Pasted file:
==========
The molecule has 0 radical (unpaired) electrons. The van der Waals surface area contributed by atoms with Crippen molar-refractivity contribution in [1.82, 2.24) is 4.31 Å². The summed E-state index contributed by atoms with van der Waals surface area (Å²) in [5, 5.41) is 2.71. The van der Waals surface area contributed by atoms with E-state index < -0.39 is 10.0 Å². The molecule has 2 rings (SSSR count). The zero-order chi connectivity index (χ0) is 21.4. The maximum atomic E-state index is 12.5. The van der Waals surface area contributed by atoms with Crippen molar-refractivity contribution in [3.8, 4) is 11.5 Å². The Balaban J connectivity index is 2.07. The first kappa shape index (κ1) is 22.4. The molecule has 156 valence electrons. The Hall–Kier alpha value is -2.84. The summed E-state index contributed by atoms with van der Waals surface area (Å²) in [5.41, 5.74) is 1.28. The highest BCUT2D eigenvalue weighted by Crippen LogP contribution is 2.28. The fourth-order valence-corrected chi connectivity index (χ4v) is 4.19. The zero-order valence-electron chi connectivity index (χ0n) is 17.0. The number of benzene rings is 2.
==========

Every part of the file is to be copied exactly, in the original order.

The molecule has 0 radical (unpaired) electrons. The van der Waals surface area contributed by atoms with Crippen molar-refractivity contribution in [1.82, 2.24) is 4.31 Å². The summed E-state index contributed by atoms with van der Waals surface area (Å²) in [5, 5.41) is 2.71. The van der Waals surface area contributed by atoms with E-state index < -0.39 is 10.0 Å². The molecule has 2 rings (SSSR count). The zero-order chi connectivity index (χ0) is 21.4. The maximum atomic E-state index is 12.5. The van der Waals surface area contributed by atoms with Crippen molar-refractivity contribution in [3.8, 4) is 11.5 Å². The Balaban J connectivity index is 2.07. The first kappa shape index (κ1) is 22.4. The molecule has 156 valence electrons. The Hall–Kier alpha value is -2.84. The summed E-state index contributed by atoms with van der Waals surface area (Å²) in [5.41, 5.74) is 1.28. The highest BCUT2D eigenvalue weighted by Crippen LogP contribution is 2.28. The fourth-order valence-corrected chi connectivity index (χ4v) is 4.19. The zero-order valence-electron chi connectivity index (χ0n) is 17.0. The number of benzene rings is 2.